So you’re finding it difficult to study? Yeah, it can be tough to find that study motivation sometimes. There can be so many reasons why. Perhaps there is a new show you’d like to watch. Maybe the weather is good. Or it could simply be that you’re absolutely bored with the subject. And that can really suck.
At the same time, there are plenty of ways to renew your study motivation and get yourself going again. Here are some of the strategies I’ve found that help me reboot my study motivation and get that additional push when it’s called for.
We’re social creatures. So why not make studying a social affair? Now, there are a lot of different ways to do so. Some people find studying together works quite well, while other people find that this is distracting. I tend towards the latter camp myself.
There is another great way to use social dynamics to help you study, however. And that is to agree that you’ll teach each other part of what you’re supposed to learn. For example, if you have to study a few research papers, then divide those between you and study your half with the intention of informing the other person as to what it’s about, what’s interesting about it and so on.
This works for several reasons.
- You have extra study motivation—namely that the other person is dependent on you—to actually get the studying done.
- You can only teach something that you really understand.
- You only have to read half the material.
- You have hanging out with the other person to look forward to.
Note, this only works if both of you take the teaching seriously. To help with that, I suggest that you draw up a kind of cheat sheet of what you had to cover, with all the important information on there. That will help make sure the other person understands the material.
Turn it into something
If you’re tired of looking at the words, then why not turn them into something else? Why not turn whatever you’re studying into an art project? Perhaps you can take all the important facts that you’re trying to learn and work them into a picture, a map, or a giant mind map. Or you can try to work the information into a rap or a song. This works especially well for somebody who learns visually or orally.
What’s also great is that because you’re not just passively observing the facts but actively working with them and trying to fit them into some overall pattern, they’re far more likely to stick around in your head. After all, there is plenty of evidence which shows that when we make information emotionally relevant to ourselves we remember it better.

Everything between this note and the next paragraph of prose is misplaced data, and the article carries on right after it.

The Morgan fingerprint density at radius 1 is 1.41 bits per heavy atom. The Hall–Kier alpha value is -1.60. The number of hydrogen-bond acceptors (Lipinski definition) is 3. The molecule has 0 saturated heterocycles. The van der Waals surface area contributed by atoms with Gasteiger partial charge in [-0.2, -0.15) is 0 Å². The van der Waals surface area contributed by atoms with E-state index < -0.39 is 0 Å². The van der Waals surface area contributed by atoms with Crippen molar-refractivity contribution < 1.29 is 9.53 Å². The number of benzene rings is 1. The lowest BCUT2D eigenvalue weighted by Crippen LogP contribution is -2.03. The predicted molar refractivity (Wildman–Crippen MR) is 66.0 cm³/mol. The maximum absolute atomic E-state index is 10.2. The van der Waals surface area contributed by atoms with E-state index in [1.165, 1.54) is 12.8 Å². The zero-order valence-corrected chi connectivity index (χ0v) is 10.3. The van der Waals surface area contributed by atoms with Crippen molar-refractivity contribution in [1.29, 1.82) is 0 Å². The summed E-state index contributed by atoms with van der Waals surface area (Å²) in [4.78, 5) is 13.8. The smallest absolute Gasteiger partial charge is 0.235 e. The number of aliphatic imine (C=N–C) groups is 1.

In this way, even though it might be time-consuming to do something like this, you’ll be able to push on for longer and you’ll be able to save time on the revisions as you’ve already got most of the information down pat. And, of course, it’s a lot more fun. So there is that.
One of the worst things about studying is the fact that it’s such a big mountain to climb. You’re standing at the bottom, see the pile of work you have to get through, feel how hopeless it is and go do something else instead. Now, obviously that’s counter-productive.
The trick, therefore, is to divide the work up into far more manageable chunks. If the chapters are short, for example, then you can agree to study this one chapter before you can give yourself a break and go do something else—be it go for a run, have a coffee, or watch an episode of your favorite show. Otherwise, just set a timer for half an hour.
‘But I have so much studying to do!’ you cry. Yes, you do. The thing is, you’re not a machine. And at least in this way, you finished a chapter more than you started. Besides, there is plenty of evidence that when you’re writing an essay or studying for a subject, taking regular breaks will let you concentrate for longer. So, far from undermining your efforts working in this way can actually help you.
Of course, this will only help if you actually focus on the task at hand and eliminate distractions. So when you go down this route, do actually go down it and for the time you’ve allotted don’t check your phone, or your email, or the internet for anything that isn’t related to what you’re doing.
How to avoid temptation
There is this common belief that we resist temptation using our willpower and that if you can’t, then you’re a weak person. The thing is, the research doesn’t actually agree with that. Those people who are the best at not being tempted by something do so not through their immense mental energy reserves, but by making sure they aren’t tempted in the first place.
These people manage to sidestep temptation by making sure they can’t be tempted. Perhaps they block the internet or specific sites. Or they make it harder to do the things that distract them. In this way, when the automatic pilot that tries to get us to do fun things kicks in, they have enough time to take control back and get back to what they’re trying to do.
This strategy works well because by not depleting your willpower on resisting temptation, you can instead focus it on getting the work done that you’re supposed to.
Studying isn’t always fun. Often there are far more interesting things to do out there. But you do have to get through it. For that reason, you need some goods strategies to get and keep yourself going. Here are some of the ideas I’ve used. Turn them to your best advantage!
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